Inevitably this results in some compromise over the choice of the various components’ values, which must be calculated with this equation:

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Where:
VGS MAX = gate-source voltage needed to allow a current into the
transistor of ID_MAX = (VO_MAX)/R4

VZENER = VCC_H – VCC_L

The basic operation of the current-sensing circuit is clear from the above. The accuracy of its current measurements is limited mainly by the mismatch of the resistances as well as by the offset of the amplifiers, and the design therefore needs to take these error sources into account.

Impact of the mismatch of the resistances
The first equation above calculates the output voltage on the assumption that the resistances used are perfectly matched. Unfortunately, in practice they will not be, as all resistors show some variance from their nominal value.

The error in the gain attributable to the mismatch of the resistances is given by the following formula:

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Where:
ea = the precision of any of the resistances
eRSHUNT = the accuracy of the shunt resistor

From this equation, it is clear that the resistance R2 has a bigger impact on the error than the other resistances. Therefore its value should be as low as possible: 10kΩ. Note also that the sum of R1 and R3 should be high and unbalanced in order to achieve the required gain. Ideally R1 should be low to keep noise to a minimum.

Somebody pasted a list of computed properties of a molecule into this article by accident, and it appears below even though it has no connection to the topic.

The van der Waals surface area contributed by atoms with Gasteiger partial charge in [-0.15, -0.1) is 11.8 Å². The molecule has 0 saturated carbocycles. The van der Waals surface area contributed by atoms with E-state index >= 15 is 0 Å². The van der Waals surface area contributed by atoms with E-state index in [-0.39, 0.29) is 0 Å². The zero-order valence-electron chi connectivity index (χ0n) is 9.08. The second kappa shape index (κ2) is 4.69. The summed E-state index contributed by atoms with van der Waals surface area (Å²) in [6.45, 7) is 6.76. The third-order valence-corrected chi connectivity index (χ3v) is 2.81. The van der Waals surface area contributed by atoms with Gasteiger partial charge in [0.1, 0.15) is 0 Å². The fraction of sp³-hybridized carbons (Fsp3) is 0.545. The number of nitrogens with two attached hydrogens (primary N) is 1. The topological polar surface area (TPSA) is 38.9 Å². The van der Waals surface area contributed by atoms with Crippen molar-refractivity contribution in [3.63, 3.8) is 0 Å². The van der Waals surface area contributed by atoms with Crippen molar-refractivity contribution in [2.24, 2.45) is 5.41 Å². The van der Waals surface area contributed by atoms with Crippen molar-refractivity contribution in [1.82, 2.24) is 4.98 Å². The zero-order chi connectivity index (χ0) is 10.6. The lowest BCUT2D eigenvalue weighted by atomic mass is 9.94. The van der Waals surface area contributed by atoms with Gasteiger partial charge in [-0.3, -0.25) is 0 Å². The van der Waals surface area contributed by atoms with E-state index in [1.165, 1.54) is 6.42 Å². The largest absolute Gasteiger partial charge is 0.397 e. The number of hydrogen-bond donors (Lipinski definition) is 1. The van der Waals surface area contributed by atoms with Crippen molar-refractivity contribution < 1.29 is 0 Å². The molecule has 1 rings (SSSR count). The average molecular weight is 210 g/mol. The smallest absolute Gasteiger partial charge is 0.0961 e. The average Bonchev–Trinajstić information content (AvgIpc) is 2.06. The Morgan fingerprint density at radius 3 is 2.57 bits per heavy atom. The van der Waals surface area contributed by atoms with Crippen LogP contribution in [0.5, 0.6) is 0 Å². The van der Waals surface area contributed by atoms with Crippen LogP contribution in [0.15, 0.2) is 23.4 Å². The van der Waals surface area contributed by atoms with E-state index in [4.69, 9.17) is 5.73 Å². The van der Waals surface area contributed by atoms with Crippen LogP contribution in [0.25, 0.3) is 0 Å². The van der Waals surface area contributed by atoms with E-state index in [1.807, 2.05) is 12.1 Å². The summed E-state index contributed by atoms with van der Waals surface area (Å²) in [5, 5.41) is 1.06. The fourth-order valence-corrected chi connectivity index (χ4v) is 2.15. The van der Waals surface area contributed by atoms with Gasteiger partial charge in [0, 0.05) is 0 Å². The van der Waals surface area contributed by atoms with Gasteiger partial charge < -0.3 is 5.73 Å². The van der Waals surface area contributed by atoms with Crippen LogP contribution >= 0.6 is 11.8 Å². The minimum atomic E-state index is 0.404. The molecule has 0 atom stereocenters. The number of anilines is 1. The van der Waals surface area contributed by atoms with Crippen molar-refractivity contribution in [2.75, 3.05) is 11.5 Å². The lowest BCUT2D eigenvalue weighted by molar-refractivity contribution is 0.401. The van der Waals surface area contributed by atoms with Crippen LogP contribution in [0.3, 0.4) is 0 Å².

Effect of input-offset voltage
Another error must be taken into consideration: the input-offset voltage. This application uses the TSZ121, a chopper amplifier, because it features a very low input-offset voltage: 8μV over the full temperature range of -40°C to 125°C. Input-offset error has a marked effect on measurement accuracy, especially when a very small current has to be measured.

The transfer function may be used to compensate for the input-offset voltage, expressed as follows:

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Where:
VIO1 = the input offset of the first op amp (OP_A)
VIO2 = the input offset of the second op amp (OP1_ B).

As the TSZ121 has an extremely low input-offset voltage, VIO2 can in practice be ignored.
Total error
To estimate the total error of the output, the designer must add the mismatch of the resistances and the offset of the op amps. Then the output voltage can be calculated with this equation:

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The graphs in Figures 2 and 3 show the maximum error expected over the operating-temperature range, with reference to the accuracy of the shunt resistor.

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Fig. 2: Total error assuming 1% resistance mismatch with ±1% shunt resistor accuracy

Conclusion
Dedicated amplifiers are commonly used to implement high-side current measurement. But in applications in which the common-mode voltage is higher than 70V, the measurement should be done with a conventional 5V op amp.

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This Design Note shows that high-side current sensing can be implemented using the TSZ121 precision amplifier combined with a Zener diode, which enables it to operate in the 5V power-supply range, and with a level-shift transistor.

Errors due to the resistances and amplifiers may be compensated for by applying the equations shown in this note. The use of ±0.1% precision resistors is advisable in order to ensure the accuracy of the current measurements.